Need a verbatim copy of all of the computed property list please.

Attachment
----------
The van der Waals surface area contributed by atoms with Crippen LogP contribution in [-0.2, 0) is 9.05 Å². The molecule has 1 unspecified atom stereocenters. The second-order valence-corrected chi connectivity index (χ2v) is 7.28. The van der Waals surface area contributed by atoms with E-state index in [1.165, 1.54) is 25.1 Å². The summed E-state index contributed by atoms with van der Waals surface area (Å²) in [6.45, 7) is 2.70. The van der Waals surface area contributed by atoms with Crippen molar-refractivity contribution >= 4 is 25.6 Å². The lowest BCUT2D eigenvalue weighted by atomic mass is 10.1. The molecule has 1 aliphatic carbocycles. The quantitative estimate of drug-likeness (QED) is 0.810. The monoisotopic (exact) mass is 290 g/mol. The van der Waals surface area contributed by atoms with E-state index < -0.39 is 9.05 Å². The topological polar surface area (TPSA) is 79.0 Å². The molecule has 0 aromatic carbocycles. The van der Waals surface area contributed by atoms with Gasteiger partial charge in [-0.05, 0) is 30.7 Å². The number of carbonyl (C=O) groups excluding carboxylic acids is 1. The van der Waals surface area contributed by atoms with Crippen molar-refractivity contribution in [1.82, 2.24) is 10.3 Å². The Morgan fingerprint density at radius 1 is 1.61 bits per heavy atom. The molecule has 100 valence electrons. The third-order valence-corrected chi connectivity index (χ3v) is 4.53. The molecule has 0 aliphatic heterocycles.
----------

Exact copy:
The van der Waals surface area contributed by atoms with Crippen LogP contribution in [-0.2, 0) is 9.05 Å². The molecule has 1 unspecified atom stereocenters. The second-order valence-corrected chi connectivity index (χ2v) is 7.28. The van der Waals surface area contributed by atoms with E-state index in [1.165, 1.54) is 25.1 Å². The summed E-state index contributed by atoms with van der Waals surface area (Å²) in [6.45, 7) is 2.70. The van der Waals surface area contributed by atoms with Crippen molar-refractivity contribution >= 4 is 25.6 Å². The lowest BCUT2D eigenvalue weighted by atomic mass is 10.1. The molecule has 1 aliphatic carbocycles. The quantitative estimate of drug-likeness (QED) is 0.810. The monoisotopic (exact) mass is 290 g/mol. The van der Waals surface area contributed by atoms with E-state index < -0.39 is 9.05 Å². The topological polar surface area (TPSA) is 79.0 Å². The molecule has 0 aromatic carbocycles. The van der Waals surface area contributed by atoms with Gasteiger partial charge in [-0.05, 0) is 30.7 Å². The number of carbonyl (C=O) groups excluding carboxylic acids is 1. The van der Waals surface area contributed by atoms with Crippen molar-refractivity contribution in [1.82, 2.24) is 10.3 Å². The Morgan fingerprint density at radius 1 is 1.61 bits per heavy atom. The molecule has 100 valence electrons. The third-order valence-corrected chi connectivity index (χ3v) is 4.53. The molecule has 0 aliphatic heterocycles.